“How do you know that your content is performing?” We get this question a lot when discussing with prospective customers! As we become increasingly data-driven, we are inundated with countless sources of data. Most of the time, organizations don’t quite know what to do with this data. In today’s digital world, even the savviest technical content experts can find using analytics to be a challenge.
Yet, without a close look into the performance of your product content, you have no evidence that the content your technical writers have invested so much time producing is actually working. Ultimately, not evaluating content effectiveness brings real costs and risks to these organizations.
These days, most companies use web-based analytics such as Google Analytics to track sessions, users, pages, flow, duration, bounces, and campaigns. These metrics give some insights into a company’s content and are great for marketing websites. However, they are not designed for technical documentation and cannot properly guide your content decisions.
Based on our experience at Fluid Topics, we’ve identified four content metrics that are essential to transforming your technical documentation into a true business asset.
Search with “no results”
If your content cannot be found, it might as well not exist. There is nothing more frustrating for a user, or even worse, for your support team than not finding the answers they were looking for. Fluid Topics’ Content Delivery Platform (CDP) provides an intelligent content analytics feature that gives admin users precise content consumption metrics, including “searches with no results”. This data is a gold mine for technical writing teams. It shows all the searches left unanswered.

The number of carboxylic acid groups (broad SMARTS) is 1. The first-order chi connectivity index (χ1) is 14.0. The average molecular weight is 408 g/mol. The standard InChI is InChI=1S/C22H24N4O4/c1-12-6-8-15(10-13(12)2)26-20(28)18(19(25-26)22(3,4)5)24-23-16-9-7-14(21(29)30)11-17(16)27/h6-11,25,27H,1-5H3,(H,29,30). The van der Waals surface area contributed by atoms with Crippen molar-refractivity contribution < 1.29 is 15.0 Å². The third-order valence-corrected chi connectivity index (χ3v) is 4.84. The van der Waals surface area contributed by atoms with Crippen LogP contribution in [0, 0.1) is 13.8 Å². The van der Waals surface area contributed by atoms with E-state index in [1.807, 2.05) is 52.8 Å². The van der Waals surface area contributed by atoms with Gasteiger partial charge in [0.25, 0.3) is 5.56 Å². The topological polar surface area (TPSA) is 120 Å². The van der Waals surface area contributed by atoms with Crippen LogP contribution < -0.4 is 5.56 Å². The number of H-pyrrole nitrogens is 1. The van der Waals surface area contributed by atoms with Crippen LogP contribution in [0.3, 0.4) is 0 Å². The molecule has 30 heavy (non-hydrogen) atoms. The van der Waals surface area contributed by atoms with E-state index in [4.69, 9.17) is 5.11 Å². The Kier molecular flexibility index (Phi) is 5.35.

Our clients’ technical documentation teams use this data to select the best course of action for their content:
- They check whether the content is wrongly tagged
- They add more synonyms
- They create new taxonomies
- They improve their existing copy
- They write new documents to fill the content gap
To provide user with the most relevant and up-to-date content experience, companies need to have this data at hand.
Most and least read topics
With traditional analytics, you know that a PDF has been downloaded or an HTML page clicked through, but you don’t know if your document has been read, much less what section or topic. In this respect, for technical documentation teams, identifying the most-read topics is key to detecting patterns in their users’ searches. This data highlights your most interesting and valuable content. It also determines precisely whether your product or content has a problem or needs an update.
“When we see that people spend a lot of time on a particular topic, it raises a flag: it might mean that the documentation needs attention because it’s hard to use, or that the product itself needs attention,” said Lonnye Yancey-Smith, Executive Manager at Hexagon Asset Lifecycle Intelligence and one of our clients.
Additionally, by cross-checking these metrics with the support tickets and eventually the ratings, you get a complete view of the content issues.
Similarly, analyzing the least-read topics gives your team unique insights into how users are interacting with your content. There are several reasons as to why your content is not read:
- It might be wrongly tagged and cannot be found
- The topic is of less interest for users and shouldn’t be prioritized for any new content work or updates
- The product is working as expected and users just don’t need to view the documentation